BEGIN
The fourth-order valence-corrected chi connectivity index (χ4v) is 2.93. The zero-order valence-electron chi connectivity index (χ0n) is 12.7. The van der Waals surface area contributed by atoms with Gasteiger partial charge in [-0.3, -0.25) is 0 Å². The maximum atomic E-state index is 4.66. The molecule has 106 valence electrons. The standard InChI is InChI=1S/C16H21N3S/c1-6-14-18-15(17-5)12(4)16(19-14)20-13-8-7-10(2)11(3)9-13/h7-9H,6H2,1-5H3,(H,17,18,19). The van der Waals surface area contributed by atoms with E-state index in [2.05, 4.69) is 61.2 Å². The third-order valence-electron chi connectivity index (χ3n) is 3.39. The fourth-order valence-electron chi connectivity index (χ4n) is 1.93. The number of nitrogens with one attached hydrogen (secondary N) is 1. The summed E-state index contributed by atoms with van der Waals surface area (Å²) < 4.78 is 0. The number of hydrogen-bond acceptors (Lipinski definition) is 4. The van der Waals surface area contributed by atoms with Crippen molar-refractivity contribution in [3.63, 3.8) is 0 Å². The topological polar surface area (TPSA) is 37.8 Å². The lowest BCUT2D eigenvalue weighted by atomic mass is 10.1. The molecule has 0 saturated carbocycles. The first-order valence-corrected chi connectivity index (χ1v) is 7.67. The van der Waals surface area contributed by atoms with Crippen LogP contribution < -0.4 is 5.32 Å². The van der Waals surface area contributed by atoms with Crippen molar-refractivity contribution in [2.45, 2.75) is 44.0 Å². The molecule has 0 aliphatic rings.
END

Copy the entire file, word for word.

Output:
The fourth-order valence-corrected chi connectivity index (χ4v) is 2.93. The zero-order valence-electron chi connectivity index (χ0n) is 12.7. The van der Waals surface area contributed by atoms with Gasteiger partial charge in [-0.3, -0.25) is 0 Å². The maximum atomic E-state index is 4.66. The molecule has 106 valence electrons. The standard InChI is InChI=1S/C16H21N3S/c1-6-14-18-15(17-5)12(4)16(19-14)20-13-8-7-10(2)11(3)9-13/h7-9H,6H2,1-5H3,(H,17,18,19). The van der Waals surface area contributed by atoms with E-state index in [2.05, 4.69) is 61.2 Å². The third-order valence-electron chi connectivity index (χ3n) is 3.39. The fourth-order valence-electron chi connectivity index (χ4n) is 1.93. The number of nitrogens with one attached hydrogen (secondary N) is 1. The summed E-state index contributed by atoms with van der Waals surface area (Å²) < 4.78 is 0. The number of hydrogen-bond acceptors (Lipinski definition) is 4. The van der Waals surface area contributed by atoms with Crippen molar-refractivity contribution in [3.63, 3.8) is 0 Å². The topological polar surface area (TPSA) is 37.8 Å². The lowest BCUT2D eigenvalue weighted by atomic mass is 10.1. The molecule has 0 saturated carbocycles. The first-order valence-corrected chi connectivity index (χ1v) is 7.67. The van der Waals surface area contributed by atoms with Crippen LogP contribution < -0.4 is 5.32 Å². The van der Waals surface area contributed by atoms with Crippen molar-refractivity contribution in [2.45, 2.75) is 44.0 Å². The molecule has 0 aliphatic rings.